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Wednesday, 21 January 2015

Sometimes Everything Doesn't Change: The Aftermath of the Charlie Hebdo Attacks

The aftermath of an Algerian jihadi bomb attack in Paris, 1995

A shocking attack at the heart of a major city that inflicts significant casualties. Tens of thousands demonstrating solidarity with the victims. Fraught debates on television and social media about freedom of speech and tolerance of political movements connected to the perpetrators. And columnists and politicians saying that ‘everything has changed’.

In the past years these scenes have repeated themselves in many Western states. Most recently the attack by a gunman on the Canadian Houses of Parliament and a hostage taking in Sydney already demonstrated the vulnerability of major cities to acts of terror by supporters of jihadi ideologies. In France itself, the attack on Charlie Hebdo magazine and a kosher supermarket are only the latest in a succession of terrorist incidents reaching back to the shooting of Jewish school students and soldiers of Algerian origin by a supporter of jihadi ideology in March 2012. Looking further, Paris experienced a wave of bombings by Algerian jihadis in the mid-1990s while even earlier in the 1970s brutal acts of terror by radical left-wing networks were a regular challenge faced by French governments. Each of these terrible acts represented an attack on the fundamental values that underpin the political order of the French Republic. Yet after initial weeks of anxiety such attacks in themselves ultimately failed to cause the deep social changes commentators predicted.

There is no doubt that in certain parts of Europe minority groups in general and Muslim and Jewish communities in particular are coming under increasing pressure as right wing populist movements promote ethnically exclusivist agendas. Yet the kind of impact such right wing populist movements are having do not necessarily follow a uniform pattern across Europe. Even within larger European countries such as Germany, right wing populist movements can have a major impact in certain provinces while barely registering in other regions. In a country where Muslim communities are tiny such as Hungary, the ethnic exclusivism of a movement such as Jobbik is far more likely to be directed at established minorities such as Jews or Roma. In societies with significant Magrhebi or Turkish minorities such as France or the Netherlands, right wing populist movements campaigning against Muslim migrants often court more conservative strands of the Jewish community in order to shield themselves from accusations of extremism.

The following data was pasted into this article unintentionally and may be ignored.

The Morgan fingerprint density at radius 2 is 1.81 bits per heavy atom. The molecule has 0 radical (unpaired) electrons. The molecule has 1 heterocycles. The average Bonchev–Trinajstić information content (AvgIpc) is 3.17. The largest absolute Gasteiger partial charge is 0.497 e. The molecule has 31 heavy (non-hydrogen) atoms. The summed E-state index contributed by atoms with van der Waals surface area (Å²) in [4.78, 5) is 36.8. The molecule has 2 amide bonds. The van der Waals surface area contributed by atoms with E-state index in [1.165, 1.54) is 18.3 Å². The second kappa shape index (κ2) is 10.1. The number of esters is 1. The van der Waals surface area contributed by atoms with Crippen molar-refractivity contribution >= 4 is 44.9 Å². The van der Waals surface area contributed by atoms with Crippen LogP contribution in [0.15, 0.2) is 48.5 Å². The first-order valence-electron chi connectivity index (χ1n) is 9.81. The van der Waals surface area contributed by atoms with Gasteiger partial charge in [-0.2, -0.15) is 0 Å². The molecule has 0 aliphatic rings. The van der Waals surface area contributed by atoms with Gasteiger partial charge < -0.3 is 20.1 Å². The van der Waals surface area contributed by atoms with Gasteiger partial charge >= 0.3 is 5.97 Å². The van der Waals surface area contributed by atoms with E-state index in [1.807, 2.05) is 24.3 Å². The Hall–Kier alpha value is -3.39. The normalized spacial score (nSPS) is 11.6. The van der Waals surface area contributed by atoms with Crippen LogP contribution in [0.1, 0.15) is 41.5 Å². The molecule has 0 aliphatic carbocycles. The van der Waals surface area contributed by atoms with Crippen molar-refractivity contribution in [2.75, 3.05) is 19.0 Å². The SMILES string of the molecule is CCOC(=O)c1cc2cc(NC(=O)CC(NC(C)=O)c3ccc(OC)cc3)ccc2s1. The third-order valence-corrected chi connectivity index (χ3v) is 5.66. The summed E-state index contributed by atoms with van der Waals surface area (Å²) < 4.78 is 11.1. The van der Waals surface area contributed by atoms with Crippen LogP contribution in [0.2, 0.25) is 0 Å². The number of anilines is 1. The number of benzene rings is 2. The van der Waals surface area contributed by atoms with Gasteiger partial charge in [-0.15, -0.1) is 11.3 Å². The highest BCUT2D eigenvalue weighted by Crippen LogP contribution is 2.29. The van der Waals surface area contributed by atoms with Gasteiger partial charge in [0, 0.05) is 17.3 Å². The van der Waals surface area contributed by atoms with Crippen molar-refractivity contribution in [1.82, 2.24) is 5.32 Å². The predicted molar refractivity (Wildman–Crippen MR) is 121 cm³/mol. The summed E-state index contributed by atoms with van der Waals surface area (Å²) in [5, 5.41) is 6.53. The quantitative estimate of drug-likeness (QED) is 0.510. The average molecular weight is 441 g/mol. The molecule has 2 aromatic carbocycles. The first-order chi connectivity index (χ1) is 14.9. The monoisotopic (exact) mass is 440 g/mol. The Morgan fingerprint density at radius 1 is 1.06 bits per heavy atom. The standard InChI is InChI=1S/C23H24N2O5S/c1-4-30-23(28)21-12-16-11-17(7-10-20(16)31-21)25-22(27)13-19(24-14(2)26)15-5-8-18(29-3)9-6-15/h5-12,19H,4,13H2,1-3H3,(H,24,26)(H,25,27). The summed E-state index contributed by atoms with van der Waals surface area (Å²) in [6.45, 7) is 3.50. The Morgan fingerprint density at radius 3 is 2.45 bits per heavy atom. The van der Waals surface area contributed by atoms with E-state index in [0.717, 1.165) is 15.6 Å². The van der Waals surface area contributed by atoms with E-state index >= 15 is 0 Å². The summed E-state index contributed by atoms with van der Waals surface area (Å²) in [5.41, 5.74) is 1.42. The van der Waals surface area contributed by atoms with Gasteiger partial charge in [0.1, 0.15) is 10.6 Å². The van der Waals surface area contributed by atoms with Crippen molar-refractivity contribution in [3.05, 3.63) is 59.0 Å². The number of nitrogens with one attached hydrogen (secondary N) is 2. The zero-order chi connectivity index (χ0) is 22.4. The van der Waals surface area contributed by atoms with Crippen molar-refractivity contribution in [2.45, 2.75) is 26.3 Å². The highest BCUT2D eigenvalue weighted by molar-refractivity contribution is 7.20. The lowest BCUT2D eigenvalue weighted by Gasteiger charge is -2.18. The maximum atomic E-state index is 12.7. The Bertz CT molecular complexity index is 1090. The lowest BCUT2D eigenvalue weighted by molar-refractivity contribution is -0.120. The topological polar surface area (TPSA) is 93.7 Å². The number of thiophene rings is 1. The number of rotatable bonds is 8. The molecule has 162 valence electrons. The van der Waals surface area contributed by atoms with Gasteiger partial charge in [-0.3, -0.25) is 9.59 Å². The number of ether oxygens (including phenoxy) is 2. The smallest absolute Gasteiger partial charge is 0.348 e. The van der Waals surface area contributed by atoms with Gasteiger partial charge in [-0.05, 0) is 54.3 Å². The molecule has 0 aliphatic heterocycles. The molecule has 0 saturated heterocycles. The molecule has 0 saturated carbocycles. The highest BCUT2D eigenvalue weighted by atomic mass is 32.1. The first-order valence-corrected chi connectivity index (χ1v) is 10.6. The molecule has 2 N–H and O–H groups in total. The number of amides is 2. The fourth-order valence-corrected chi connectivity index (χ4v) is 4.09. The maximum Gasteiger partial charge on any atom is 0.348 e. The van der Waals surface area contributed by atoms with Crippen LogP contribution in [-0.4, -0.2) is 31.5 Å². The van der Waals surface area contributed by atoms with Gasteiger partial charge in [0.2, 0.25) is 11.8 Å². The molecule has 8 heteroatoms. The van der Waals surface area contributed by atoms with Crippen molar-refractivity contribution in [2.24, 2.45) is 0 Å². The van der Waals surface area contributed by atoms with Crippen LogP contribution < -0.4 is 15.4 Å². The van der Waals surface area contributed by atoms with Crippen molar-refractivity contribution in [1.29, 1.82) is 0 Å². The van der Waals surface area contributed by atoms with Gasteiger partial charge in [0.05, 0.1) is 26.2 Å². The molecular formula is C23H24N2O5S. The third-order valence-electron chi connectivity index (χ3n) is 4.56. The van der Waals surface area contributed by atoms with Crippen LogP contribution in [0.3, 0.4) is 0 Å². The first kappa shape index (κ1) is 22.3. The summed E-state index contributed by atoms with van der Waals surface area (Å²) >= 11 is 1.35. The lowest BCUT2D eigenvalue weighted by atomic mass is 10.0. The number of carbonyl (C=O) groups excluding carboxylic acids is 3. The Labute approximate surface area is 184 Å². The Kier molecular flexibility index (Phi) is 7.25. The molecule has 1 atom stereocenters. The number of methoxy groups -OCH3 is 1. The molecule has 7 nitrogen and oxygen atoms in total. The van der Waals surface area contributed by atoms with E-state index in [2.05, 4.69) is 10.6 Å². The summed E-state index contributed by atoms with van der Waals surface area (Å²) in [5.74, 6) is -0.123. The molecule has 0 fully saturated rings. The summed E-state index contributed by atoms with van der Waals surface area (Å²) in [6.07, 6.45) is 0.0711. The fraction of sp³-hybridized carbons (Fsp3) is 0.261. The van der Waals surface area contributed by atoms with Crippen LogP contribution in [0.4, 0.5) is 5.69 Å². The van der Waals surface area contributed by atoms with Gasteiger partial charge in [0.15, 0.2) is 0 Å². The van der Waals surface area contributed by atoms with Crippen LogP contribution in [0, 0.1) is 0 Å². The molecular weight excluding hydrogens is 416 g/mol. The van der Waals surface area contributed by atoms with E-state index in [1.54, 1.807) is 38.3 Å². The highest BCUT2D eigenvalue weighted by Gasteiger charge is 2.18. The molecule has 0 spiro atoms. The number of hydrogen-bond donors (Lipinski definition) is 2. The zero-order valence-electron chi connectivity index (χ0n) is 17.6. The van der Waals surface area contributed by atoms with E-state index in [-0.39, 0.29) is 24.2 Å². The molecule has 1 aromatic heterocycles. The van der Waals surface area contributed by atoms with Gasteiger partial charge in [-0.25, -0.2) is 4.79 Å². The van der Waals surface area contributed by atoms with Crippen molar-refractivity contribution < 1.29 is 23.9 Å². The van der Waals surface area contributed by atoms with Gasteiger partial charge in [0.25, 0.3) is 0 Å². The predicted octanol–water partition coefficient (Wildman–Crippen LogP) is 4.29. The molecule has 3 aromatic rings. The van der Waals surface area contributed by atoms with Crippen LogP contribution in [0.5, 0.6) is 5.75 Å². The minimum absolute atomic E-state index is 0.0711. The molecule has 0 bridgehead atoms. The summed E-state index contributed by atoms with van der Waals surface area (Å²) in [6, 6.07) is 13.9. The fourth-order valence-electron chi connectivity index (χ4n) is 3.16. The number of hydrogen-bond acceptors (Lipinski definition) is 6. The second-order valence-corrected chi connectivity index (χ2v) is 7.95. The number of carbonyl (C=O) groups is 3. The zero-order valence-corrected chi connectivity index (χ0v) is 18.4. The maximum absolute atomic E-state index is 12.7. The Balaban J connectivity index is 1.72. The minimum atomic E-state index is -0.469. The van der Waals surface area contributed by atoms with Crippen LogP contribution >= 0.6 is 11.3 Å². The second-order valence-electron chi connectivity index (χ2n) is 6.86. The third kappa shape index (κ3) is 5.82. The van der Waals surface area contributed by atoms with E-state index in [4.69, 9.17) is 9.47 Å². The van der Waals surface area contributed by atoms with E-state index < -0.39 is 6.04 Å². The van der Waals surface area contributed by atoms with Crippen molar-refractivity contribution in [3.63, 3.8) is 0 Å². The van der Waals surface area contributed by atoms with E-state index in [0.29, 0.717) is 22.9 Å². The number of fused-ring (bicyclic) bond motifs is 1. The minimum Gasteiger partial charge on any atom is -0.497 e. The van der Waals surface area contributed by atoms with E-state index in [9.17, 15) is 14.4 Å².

Adding complexity to this picture are the deep ideological fractures within Muslim immigrant communities. In Germany, the Turkish community remains deeply divided between supporters of movements based on a Kemalist secular tradition and more religiously oriented groups. Such profound differences between secularists and Islamist milieus are now also beginning to play a significant role in the development of Tunisian and Libyan diaspora communities based in France and the UK. A growing sense of unease among such secular milieus has made many Europeans of Maghrebi or Turkish origin willing to engage with right wing populist movements as well as supporters of Israel, who they see as potential allies against Jihadi threats to their way of life.

As tragic as they are, acts of terror alone such as the shooting at Charlie Hebdo's offices often do not lead to the sweeping changes analysts and pundits predict. Rather, different social groups interpret such events in a way that confirms their own pre-established biases. In their efforts to instrumentalize this event for their own political ambitions, right wing populist leaders such as Marine Le Pen or Nigel Farage are preaching to the converted, solidifying their own political base rather than recruiting undecided voters to their cause in a lasting fashion. Fears that such terrorist acts may play into the hands of right wing populists are also more likely to mobilize their political opponents in support of their own left-wing or centre-right values rather than suddenly lead to a massive switch in political allegiance. Whether right wing populists succeed in a way that threatens the position of minorities in Europe such as Jewish and Muslim communities therefore comes down far more to long term social factors specific to each European region than the immediate shock a terrorist act can cause. However overwhelming acts of terror can initially be when we witness their every on social media, sometimes they don’t change very much at all.

Monday, 12 January 2015